Minority Health Archive

Effect of African American race on hypertension management: a real-world observational study among 28 US physician practices.

Batson, Bryan and Belletti, Daniel and Wogen, Jenifer (2010) Effect of African American race on hypertension management: a real-world observational study among 28 US physician practices. Ethnicity & disease, 20 (4). pp. 409-415. ISSN 1049-510X

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Abstract

OBJECTIVE: To assess the impact of African American race on hypertension management among a real-world hypertensive population. DESIGN: Cross-sectional study. SETTING: 28 US physician practices. PATIENTS: Adult patients with a hypertension diagnosis between November 2006 and September 2008. MAIN OUTCOME MEASURES: Blood pressure (BP) control (< 140/90 mm Hg for non-diabetic, and < 130/80 mm Hg for diabetic, patients). RESULTS: African American patients (n = 1,079) were younger than Caucasian patients (n = 3,884) (60.2 vs 66.0 years, P < .01), were more likely to be female (60.1% vs 52.5%, P < .01), were more likely to be obese (55.9% vs 48.5%, P < .01) and had a higher diabetes prevalence (29.4% vs 23.8%, P < .01). African American hypertensive patients had significantly higher BP as compared to Caucasian hypertensive patients (135.2/82.9 mm Hg vs 130.5/76.4 mm Hg, P < .01). Both diabetic and non-diabetic African Americans were prescribed more antihypertensive medications than Caucasians and were more likely to be prescribed combination regimens. African Americans were less likely to be prescribed beta blockers, and more likely to be prescribed calcium channel blockers or diuretics. Among non-diabetic and diabetic patients, African Americans had 54% and 53% lower adjusted odds, respectively, of controlled BP. The use of specific antihypertensive medication classes was not associated with BP control. CONCLUSIONS: Although African Americans were prescribed more aggressive medication regimens, they had lower probability of BP control. While African American race influenced the choice of prescribed antihypertensive medications, those regimens did not affect the probability of BP control. African American race should not deter providers from prescribing specific antihypertensive medication classes, particularly in the presence of compelling indications.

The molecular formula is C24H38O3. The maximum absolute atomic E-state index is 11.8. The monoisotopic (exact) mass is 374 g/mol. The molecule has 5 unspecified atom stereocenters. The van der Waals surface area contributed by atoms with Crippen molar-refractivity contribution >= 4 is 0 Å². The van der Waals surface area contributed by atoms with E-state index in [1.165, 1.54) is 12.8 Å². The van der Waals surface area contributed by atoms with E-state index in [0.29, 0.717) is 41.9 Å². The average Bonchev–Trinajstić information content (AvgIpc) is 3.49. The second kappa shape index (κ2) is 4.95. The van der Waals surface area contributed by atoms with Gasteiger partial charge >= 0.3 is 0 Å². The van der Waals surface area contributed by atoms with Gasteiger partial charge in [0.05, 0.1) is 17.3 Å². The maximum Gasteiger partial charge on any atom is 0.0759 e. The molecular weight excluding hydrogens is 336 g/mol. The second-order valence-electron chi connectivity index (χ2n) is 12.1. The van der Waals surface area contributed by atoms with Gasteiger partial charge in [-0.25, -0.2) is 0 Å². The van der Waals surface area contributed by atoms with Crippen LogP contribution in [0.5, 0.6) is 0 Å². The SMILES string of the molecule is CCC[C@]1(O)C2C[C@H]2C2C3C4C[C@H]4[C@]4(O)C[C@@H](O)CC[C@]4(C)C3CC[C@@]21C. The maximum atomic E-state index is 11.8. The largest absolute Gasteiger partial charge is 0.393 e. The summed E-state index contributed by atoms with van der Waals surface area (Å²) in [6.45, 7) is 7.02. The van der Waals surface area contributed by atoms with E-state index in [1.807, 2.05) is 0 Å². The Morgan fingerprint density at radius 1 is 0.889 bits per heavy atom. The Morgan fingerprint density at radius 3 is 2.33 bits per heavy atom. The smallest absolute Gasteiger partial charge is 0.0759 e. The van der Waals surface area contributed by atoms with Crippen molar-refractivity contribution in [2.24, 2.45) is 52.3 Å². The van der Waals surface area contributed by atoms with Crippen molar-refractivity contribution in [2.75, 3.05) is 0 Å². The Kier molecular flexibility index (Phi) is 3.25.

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Item Type: Article
Additional Information: This article is available at the publisher’s Web site. Access to the full text is subject to the publisher’s access restrictions.
Uncontrolled Keywords: Hypertension, Blood Pressure Control, Community-based Studies
Subjects: Health > Public Health > Chronic Illness & Diseases > Hypertension
Research > studies
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Depositing User: Users 141 not found.
Date Deposited: 16 Jul 2011 16:52
Last Modified: 16 Jul 2011 16:52
Link to this item (URI): http://health-equity.pitt.edu/id/eprint/2766

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